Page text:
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Ondo Kingdom – Why we are, where we are

There are some fundamental things that determine or dictate the way we are and to a great extent, what we do. In simple terms, this situation is believed to be affected by who your parents are, from whom certain attributes are inherited; the environment in which you live in terms of the limitation or opportunities that the physical environment confers and the exposure it allows. Other factors, which are of great relevance in this regard, are the custom and tradition; the norm of the society into which one is born and in which one lives in terms of their intrinsic value systems. In considering the Ondo situation, it is only natural to evaluate her against the backdrop of these identifiable parameters even though the list cannot be regarded exhaustive.

There are not enough authentic records on where the Ondos originate. Some say that the Ondos were part of the large movement during the diaspora from North Africa and part of South East Asia. Others regard them as part of the mythical empire established in Ile-Ife by Oodua. Recent history has also established the existence of such people known to Ondo history as the Idokos, the Ifores and the Okas. All the communities had found their way into the physical location now known as Ondo as a result of the survival surge. In fact, and this can be a veritable conclusion, that order and some governance came into Ondo society as a result of the incursion of the progenies of Oodua from Ile-Ife, who, on their arrival on the scene, commanded acceptance as the mythical and spiritual source of the Yorubas. They changed the existing chaos to order. We do not intend to dwell on this issue in depth as it may create an unnecessary diversion from our real intention. Suffice it to say that the Ondos claim an ancestry, which is basically Yoruba, regardless of how and from where they are, to settle in a place now called Ondo Kingdom. The Ondo race had developed some language systems even though varieties occur within its settlements that evolve their own vernaculars with or without affinity to the basic language of the Yoruba people. The Yoruba as a people are also noted for their culture of monarchical supervision under the umbrella of a metaphysical deity. The culture of hierarchy and levels of authority are well embedded in the ordering of their affairs.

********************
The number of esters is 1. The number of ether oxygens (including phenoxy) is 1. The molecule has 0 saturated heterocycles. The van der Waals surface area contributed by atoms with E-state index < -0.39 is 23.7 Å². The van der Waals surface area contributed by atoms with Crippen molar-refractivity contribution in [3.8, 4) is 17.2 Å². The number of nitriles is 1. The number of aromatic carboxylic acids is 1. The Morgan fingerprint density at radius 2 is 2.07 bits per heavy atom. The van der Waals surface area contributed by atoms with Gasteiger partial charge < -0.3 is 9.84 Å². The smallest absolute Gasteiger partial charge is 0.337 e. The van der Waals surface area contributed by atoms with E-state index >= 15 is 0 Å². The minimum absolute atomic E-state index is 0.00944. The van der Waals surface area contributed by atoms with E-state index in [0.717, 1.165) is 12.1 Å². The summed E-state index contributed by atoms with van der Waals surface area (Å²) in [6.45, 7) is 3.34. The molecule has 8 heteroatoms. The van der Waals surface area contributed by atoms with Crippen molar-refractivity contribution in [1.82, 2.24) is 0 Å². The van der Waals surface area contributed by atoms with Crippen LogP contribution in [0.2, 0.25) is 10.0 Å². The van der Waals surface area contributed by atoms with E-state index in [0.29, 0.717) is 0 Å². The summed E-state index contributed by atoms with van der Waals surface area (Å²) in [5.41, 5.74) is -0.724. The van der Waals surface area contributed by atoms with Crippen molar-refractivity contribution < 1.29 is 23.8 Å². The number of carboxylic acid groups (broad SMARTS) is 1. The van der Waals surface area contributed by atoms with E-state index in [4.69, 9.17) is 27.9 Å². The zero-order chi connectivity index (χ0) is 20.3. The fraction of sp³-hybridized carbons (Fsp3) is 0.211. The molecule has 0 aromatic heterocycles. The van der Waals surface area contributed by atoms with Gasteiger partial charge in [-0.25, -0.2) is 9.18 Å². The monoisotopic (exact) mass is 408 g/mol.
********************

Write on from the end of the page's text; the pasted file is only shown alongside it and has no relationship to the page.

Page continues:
The Yorubas are also well known for their culture for hero-worshipping and due-followership, despite a selfish inclination to protect their own and foster their species; a culture for art and crafts imbued by a tradition of skill and intellect; a non-egregious inclination, as independent and proud people which could be traceable to their circumstance during the early period of the myriad of independent kingdoms, which virtually distinguished them form other groups. The Ondos had the advantage that no foreign culture was ever imposed on them to destabilise their basic culture and tradition despite the activities of military adventurers from Ile-Ife and Benin who wanted to be part of the great advantage that the entrepreneurship of the Ondos created, particularly in the 18th and 19th centuries wherein the Ondos dominated the trade and commerce of outlying kingdoms such as Ikale, Ile-Ife, Ijebu and Benin. It was the envy engendered by the success of the Ondos in cornering the trade and commerce that thrived in the 18th 19th century that brought about the strikes and skirmishes of the period, but from which the Ondos were effectively insulated by shifting their base temporarily to Oke Opa only to regroup in Ondo town. Against this background, the Ondos grew as a metropolitan city in a small area, admitting others into its fold, but not giving in to strange culture.

The idea of living whilst allowing others to live, as shown in the way the Ondos welcomed foreigners whilst protecting their own, could be linked with the present day attitude exhibited by the Ondos, of holding tenaciously to what is their own and protecting it and not being enamoured about what happens to anyone else. It could also be responsible for the success, which has marked out the Ondo as achievers because of their tenacity to succeed in whatever they do so as not to be subordinate to anyone. The penchant of the Ondos to detach from issues, as long as they do not have an impact on their lives, can also be traced to their long period of isolation and insulation from outside influences.